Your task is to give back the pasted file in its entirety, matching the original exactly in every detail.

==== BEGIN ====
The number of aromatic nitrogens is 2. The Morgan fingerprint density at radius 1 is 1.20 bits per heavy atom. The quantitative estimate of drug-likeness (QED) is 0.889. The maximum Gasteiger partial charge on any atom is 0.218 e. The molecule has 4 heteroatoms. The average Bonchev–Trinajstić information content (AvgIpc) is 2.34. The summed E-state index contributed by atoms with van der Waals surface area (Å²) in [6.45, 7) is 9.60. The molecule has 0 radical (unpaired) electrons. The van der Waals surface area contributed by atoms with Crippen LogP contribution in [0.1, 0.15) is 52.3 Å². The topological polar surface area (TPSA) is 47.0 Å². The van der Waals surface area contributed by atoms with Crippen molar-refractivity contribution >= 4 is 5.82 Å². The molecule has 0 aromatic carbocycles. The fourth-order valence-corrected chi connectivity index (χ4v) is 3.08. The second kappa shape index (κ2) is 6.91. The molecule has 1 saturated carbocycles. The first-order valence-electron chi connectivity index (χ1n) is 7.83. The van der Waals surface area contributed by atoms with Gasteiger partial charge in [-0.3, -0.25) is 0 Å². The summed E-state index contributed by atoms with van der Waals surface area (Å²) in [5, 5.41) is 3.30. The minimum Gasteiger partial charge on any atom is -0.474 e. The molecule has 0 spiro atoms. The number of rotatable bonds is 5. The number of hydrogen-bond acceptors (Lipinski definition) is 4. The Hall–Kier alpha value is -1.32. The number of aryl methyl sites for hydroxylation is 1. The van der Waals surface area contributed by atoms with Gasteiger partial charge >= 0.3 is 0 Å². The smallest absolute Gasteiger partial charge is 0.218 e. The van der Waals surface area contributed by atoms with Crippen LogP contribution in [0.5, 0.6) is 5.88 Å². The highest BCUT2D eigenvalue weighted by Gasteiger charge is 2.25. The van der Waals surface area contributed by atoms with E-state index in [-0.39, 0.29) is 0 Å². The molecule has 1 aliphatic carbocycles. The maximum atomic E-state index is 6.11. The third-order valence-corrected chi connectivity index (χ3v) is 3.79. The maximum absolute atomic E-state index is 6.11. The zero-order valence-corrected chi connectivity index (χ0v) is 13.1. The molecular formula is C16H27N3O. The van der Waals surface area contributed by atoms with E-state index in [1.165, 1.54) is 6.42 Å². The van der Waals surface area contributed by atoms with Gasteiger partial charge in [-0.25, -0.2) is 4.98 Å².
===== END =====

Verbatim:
The number of aromatic nitrogens is 2. The Morgan fingerprint density at radius 1 is 1.20 bits per heavy atom. The quantitative estimate of drug-likeness (QED) is 0.889. The maximum Gasteiger partial charge on any atom is 0.218 e. The molecule has 4 heteroatoms. The average Bonchev–Trinajstić information content (AvgIpc) is 2.34. The summed E-state index contributed by atoms with van der Waals surface area (Å²) in [6.45, 7) is 9.60. The molecule has 0 radical (unpaired) electrons. The van der Waals surface area contributed by atoms with Crippen LogP contribution in [0.1, 0.15) is 52.3 Å². The topological polar surface area (TPSA) is 47.0 Å². The van der Waals surface area contributed by atoms with Crippen molar-refractivity contribution >= 4 is 5.82 Å². The molecule has 0 aromatic carbocycles. The fourth-order valence-corrected chi connectivity index (χ4v) is 3.08. The second kappa shape index (κ2) is 6.91. The molecule has 1 saturated carbocycles. The first-order valence-electron chi connectivity index (χ1n) is 7.83. The van der Waals surface area contributed by atoms with Gasteiger partial charge in [-0.3, -0.25) is 0 Å². The summed E-state index contributed by atoms with van der Waals surface area (Å²) in [5, 5.41) is 3.30. The minimum Gasteiger partial charge on any atom is -0.474 e. The molecule has 0 spiro atoms. The number of rotatable bonds is 5. The number of hydrogen-bond acceptors (Lipinski definition) is 4. The Hall–Kier alpha value is -1.32. The number of aryl methyl sites for hydroxylation is 1. The van der Waals surface area contributed by atoms with Gasteiger partial charge >= 0.3 is 0 Å². The smallest absolute Gasteiger partial charge is 0.218 e. The van der Waals surface area contributed by atoms with Crippen LogP contribution in [0.5, 0.6) is 5.88 Å². The highest BCUT2D eigenvalue weighted by Gasteiger charge is 2.25. The van der Waals surface area contributed by atoms with E-state index in [-0.39, 0.29) is 0 Å². The molecule has 1 aliphatic carbocycles. The maximum atomic E-state index is 6.11. The third-order valence-corrected chi connectivity index (χ3v) is 3.79. The maximum absolute atomic E-state index is 6.11. The zero-order valence-corrected chi connectivity index (χ0v) is 13.1. The molecular formula is C16H27N3O. The van der Waals surface area contributed by atoms with E-state index in [1.165, 1.54) is 6.42 Å². The van der Waals surface area contributed by atoms with Gasteiger partial charge in [-0.25, -0.2) is 4.98 Å².